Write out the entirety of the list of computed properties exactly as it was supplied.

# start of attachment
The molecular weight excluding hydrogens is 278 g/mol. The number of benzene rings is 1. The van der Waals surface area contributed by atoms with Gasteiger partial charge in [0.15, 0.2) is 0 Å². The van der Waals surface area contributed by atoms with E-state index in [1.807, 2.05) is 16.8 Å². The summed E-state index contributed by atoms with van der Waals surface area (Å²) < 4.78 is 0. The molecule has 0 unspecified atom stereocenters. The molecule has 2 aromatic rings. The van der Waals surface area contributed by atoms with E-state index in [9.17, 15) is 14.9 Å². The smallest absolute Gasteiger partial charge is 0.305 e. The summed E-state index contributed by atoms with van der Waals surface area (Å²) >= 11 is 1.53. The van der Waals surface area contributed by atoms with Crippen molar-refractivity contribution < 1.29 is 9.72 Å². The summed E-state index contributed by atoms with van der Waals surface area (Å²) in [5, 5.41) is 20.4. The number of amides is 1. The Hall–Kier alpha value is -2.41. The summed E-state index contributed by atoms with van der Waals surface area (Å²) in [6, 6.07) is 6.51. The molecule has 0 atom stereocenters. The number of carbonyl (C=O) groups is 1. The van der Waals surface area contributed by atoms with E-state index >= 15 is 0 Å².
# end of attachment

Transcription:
The molecular weight excluding hydrogens is 278 g/mol. The number of benzene rings is 1. The van der Waals surface area contributed by atoms with Gasteiger partial charge in [0.15, 0.2) is 0 Å². The van der Waals surface area contributed by atoms with E-state index in [1.807, 2.05) is 16.8 Å². The summed E-state index contributed by atoms with van der Waals surface area (Å²) < 4.78 is 0. The molecule has 0 unspecified atom stereocenters. The molecule has 2 aromatic rings. The van der Waals surface area contributed by atoms with E-state index in [9.17, 15) is 14.9 Å². The smallest absolute Gasteiger partial charge is 0.305 e. The summed E-state index contributed by atoms with van der Waals surface area (Å²) >= 11 is 1.53. The van der Waals surface area contributed by atoms with Crippen molar-refractivity contribution < 1.29 is 9.72 Å². The summed E-state index contributed by atoms with van der Waals surface area (Å²) in [5, 5.41) is 20.4. The number of amides is 1. The Hall–Kier alpha value is -2.41. The summed E-state index contributed by atoms with van der Waals surface area (Å²) in [6, 6.07) is 6.51. The molecule has 0 atom stereocenters. The number of carbonyl (C=O) groups is 1. The van der Waals surface area contributed by atoms with E-state index >= 15 is 0 Å².